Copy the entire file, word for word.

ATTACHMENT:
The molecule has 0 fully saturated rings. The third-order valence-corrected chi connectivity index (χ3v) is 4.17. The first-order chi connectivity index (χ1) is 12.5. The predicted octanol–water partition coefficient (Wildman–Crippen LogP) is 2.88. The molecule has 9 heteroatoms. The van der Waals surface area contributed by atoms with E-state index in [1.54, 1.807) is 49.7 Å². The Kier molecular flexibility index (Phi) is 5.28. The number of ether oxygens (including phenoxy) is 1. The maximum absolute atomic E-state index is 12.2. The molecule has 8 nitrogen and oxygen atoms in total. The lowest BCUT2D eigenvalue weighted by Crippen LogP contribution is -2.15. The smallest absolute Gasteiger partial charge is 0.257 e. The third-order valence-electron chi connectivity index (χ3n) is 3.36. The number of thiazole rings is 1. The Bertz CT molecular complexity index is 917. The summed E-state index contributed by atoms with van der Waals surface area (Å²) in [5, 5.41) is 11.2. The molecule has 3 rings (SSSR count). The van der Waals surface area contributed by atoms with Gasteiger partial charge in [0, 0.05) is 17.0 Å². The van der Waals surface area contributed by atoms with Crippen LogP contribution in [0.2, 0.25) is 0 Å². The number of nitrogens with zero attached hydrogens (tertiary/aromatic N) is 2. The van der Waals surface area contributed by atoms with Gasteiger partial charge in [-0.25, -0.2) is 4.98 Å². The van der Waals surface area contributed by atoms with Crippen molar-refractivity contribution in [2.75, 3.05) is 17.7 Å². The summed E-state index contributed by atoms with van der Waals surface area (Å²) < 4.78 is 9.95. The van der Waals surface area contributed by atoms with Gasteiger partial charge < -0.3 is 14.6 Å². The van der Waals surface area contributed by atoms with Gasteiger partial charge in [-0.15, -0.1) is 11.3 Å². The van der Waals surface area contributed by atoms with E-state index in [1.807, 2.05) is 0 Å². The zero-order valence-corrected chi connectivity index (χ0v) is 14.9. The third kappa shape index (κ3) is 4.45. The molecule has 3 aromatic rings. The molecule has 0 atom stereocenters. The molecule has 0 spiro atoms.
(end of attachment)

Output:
The molecule has 0 fully saturated rings. The third-order valence-corrected chi connectivity index (χ3v) is 4.17. The first-order chi connectivity index (χ1) is 12.5. The predicted octanol–water partition coefficient (Wildman–Crippen LogP) is 2.88. The molecule has 9 heteroatoms. The van der Waals surface area contributed by atoms with E-state index in [1.54, 1.807) is 49.7 Å². The Kier molecular flexibility index (Phi) is 5.28. The number of ether oxygens (including phenoxy) is 1. The maximum absolute atomic E-state index is 12.2. The molecule has 8 nitrogen and oxygen atoms in total. The lowest BCUT2D eigenvalue weighted by Crippen LogP contribution is -2.15. The smallest absolute Gasteiger partial charge is 0.257 e. The third-order valence-electron chi connectivity index (χ3n) is 3.36. The number of thiazole rings is 1. The Bertz CT molecular complexity index is 917. The summed E-state index contributed by atoms with van der Waals surface area (Å²) in [5, 5.41) is 11.2. The molecule has 3 rings (SSSR count). The van der Waals surface area contributed by atoms with Gasteiger partial charge in [0, 0.05) is 17.0 Å². The van der Waals surface area contributed by atoms with Crippen LogP contribution in [0.2, 0.25) is 0 Å². The number of nitrogens with zero attached hydrogens (tertiary/aromatic N) is 2. The van der Waals surface area contributed by atoms with Gasteiger partial charge in [-0.25, -0.2) is 4.98 Å². The van der Waals surface area contributed by atoms with Crippen molar-refractivity contribution in [2.75, 3.05) is 17.7 Å². The summed E-state index contributed by atoms with van der Waals surface area (Å²) < 4.78 is 9.95. The van der Waals surface area contributed by atoms with Gasteiger partial charge < -0.3 is 14.6 Å². The van der Waals surface area contributed by atoms with Gasteiger partial charge in [-0.15, -0.1) is 11.3 Å². The van der Waals surface area contributed by atoms with E-state index in [1.807, 2.05) is 0 Å². The zero-order valence-corrected chi connectivity index (χ0v) is 14.9. The third kappa shape index (κ3) is 4.45. The molecule has 3 aromatic rings. The molecule has 0 atom stereocenters. The molecule has 0 spiro atoms.